The Grindelwald area is probably the most geographically diverse location we have ever visited. Chalets, tall mountains, cog railroads, cable cars, ziplines, mountain trikes, and excellent hiking trails. We decided that day one would be devoted to the First Flyer side of the village, and day two would be devoted to the Jungfraujoch side - the side where the Eiger Mountain sits.
On our way to the top of the First Flyer. This cable car ride is very scenic as you will pass over some very pretty houses & farms.
Warning: These are small 4 person cable cars and Grindelwald is a very popular tourist area, so if you plan to ride up to the First Flyer, you will want to arrive at the cable car station early enough to beat the crowds.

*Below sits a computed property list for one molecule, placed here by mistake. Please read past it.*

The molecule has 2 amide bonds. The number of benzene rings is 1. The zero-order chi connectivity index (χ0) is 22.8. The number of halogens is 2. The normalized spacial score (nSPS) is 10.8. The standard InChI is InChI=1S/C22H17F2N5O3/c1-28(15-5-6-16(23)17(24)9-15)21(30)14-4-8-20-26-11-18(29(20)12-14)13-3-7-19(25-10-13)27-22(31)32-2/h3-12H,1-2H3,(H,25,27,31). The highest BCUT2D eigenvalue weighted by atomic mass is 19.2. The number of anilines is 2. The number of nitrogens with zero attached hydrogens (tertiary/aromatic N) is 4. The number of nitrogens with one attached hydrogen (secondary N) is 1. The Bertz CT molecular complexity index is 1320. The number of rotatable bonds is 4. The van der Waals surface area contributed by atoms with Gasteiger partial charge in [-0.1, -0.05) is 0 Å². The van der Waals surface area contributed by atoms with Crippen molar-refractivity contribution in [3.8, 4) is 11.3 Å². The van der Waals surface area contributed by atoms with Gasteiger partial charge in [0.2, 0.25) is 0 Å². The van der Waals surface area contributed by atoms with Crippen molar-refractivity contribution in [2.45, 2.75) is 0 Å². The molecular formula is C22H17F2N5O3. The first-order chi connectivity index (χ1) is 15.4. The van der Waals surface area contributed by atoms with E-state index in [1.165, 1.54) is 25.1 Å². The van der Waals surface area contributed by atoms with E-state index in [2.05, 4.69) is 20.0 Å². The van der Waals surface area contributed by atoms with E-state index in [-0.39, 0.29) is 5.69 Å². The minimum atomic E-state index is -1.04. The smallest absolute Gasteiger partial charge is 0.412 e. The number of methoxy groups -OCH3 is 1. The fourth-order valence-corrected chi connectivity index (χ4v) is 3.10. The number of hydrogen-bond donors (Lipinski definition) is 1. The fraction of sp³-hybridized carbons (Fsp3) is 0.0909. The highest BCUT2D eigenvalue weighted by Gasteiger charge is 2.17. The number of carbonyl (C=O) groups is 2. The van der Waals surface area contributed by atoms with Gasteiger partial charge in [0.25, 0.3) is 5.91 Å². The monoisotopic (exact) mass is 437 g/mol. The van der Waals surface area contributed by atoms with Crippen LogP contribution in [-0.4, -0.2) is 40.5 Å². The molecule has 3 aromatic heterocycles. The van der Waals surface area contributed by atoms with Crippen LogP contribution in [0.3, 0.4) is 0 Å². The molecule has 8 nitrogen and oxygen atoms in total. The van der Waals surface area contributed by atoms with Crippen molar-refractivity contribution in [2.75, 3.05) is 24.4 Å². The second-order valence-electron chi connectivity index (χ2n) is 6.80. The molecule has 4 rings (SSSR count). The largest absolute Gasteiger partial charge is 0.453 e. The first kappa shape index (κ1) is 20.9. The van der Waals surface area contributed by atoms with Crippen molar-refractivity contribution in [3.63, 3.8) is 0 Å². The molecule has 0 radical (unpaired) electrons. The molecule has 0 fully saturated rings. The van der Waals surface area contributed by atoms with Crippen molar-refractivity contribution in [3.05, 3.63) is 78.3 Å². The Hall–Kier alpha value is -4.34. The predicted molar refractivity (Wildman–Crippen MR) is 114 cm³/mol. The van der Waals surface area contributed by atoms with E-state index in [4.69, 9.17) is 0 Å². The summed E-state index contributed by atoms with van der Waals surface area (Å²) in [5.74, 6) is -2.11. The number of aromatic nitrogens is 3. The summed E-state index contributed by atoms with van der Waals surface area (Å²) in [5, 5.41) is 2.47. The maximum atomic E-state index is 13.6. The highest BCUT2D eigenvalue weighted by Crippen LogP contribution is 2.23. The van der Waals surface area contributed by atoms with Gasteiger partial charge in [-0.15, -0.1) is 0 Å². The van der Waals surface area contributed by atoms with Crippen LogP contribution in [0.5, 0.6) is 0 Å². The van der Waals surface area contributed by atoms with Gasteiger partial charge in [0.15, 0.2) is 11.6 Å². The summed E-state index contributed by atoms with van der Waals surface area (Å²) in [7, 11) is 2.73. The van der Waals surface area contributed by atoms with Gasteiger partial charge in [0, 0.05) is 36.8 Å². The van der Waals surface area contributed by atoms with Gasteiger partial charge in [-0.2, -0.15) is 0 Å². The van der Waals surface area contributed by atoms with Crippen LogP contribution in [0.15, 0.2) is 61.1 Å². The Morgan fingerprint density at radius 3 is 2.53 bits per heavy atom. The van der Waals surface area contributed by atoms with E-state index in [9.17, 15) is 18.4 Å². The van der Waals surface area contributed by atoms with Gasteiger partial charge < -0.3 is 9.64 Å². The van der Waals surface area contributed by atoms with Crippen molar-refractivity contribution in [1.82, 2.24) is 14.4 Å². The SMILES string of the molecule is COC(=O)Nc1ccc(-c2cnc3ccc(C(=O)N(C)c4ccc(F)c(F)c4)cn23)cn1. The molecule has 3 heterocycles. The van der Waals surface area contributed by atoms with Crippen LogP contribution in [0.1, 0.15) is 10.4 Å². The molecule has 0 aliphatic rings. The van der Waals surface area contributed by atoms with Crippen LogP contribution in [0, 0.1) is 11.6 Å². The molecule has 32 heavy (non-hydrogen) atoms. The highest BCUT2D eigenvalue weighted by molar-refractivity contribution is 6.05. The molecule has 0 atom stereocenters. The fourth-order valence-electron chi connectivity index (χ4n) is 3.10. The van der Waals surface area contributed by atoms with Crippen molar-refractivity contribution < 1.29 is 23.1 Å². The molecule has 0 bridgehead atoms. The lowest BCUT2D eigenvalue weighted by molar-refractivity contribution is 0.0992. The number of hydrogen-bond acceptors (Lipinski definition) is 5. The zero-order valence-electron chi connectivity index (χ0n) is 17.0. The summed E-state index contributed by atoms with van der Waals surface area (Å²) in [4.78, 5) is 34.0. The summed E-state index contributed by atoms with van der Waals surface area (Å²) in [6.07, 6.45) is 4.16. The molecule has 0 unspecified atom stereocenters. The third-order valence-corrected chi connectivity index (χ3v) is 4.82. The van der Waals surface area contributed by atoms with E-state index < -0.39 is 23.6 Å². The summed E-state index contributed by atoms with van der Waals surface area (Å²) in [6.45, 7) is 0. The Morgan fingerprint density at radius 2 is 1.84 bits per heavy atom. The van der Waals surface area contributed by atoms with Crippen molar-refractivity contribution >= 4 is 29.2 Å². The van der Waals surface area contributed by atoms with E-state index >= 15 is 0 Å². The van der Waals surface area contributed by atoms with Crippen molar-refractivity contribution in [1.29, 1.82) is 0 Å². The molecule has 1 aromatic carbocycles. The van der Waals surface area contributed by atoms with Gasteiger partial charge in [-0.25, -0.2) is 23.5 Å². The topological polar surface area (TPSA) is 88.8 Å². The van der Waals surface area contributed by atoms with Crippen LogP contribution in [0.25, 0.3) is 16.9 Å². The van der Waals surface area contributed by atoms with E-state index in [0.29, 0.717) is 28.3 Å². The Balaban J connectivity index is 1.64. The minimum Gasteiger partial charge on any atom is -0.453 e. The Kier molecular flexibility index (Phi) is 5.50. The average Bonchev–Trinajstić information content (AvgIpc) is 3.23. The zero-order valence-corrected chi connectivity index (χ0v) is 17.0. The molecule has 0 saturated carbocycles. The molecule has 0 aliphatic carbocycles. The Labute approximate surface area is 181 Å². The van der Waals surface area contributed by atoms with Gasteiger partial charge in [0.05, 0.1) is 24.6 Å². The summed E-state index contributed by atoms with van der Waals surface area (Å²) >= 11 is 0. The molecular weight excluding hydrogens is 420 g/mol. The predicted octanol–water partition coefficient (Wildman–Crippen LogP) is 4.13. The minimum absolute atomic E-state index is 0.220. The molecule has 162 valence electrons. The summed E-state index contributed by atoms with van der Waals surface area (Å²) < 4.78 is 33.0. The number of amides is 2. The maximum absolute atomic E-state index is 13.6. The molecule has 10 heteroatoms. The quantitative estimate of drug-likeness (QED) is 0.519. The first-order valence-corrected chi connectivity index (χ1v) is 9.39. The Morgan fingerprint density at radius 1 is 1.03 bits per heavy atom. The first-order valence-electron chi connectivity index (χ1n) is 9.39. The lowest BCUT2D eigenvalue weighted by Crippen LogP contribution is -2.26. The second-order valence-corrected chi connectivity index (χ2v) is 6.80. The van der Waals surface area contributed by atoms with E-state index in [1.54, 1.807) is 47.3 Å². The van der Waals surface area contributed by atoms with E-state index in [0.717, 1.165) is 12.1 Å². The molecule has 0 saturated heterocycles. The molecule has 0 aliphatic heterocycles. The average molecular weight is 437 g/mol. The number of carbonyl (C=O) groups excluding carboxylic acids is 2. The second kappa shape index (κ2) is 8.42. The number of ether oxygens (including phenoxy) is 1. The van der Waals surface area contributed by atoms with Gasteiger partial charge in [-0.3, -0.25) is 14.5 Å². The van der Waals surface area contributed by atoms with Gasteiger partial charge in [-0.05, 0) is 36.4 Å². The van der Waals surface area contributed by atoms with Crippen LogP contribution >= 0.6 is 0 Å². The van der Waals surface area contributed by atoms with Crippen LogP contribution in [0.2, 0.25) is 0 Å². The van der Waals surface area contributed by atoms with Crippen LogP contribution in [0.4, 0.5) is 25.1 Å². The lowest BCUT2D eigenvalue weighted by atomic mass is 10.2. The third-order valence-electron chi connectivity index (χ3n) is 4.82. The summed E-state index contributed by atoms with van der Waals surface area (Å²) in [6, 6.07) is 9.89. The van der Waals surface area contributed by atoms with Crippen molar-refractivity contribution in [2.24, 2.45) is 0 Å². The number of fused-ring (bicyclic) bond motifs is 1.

The view of the mountain on the way up to the top was beautiful; farms, trails, streams, woods, etc. And the views of the valley & Grindelwald below were amazing as well!
This walkway was built into the side of a cliff! Can you imagine building this thing? The name of this walkway is "First Cliff Walk presented by Tissot", yes the watch company.
This platform extends 45 metres out into the void from the top area, gave each photographer a great view of the valley and surrounding mountains.
This is the view one gets looking down from the observation platform, and you can see Grindelwald off in the distance. We did not know it at the time we took this picture, but the trail you see going back towards the village is what we will walk down after our trike ride.
This is a short video on YouTube of our descent down the First Flyer. It would be impossible to describe how much fun this ride was, made even more fun by the incredible scenic views of the mountains and the valley below.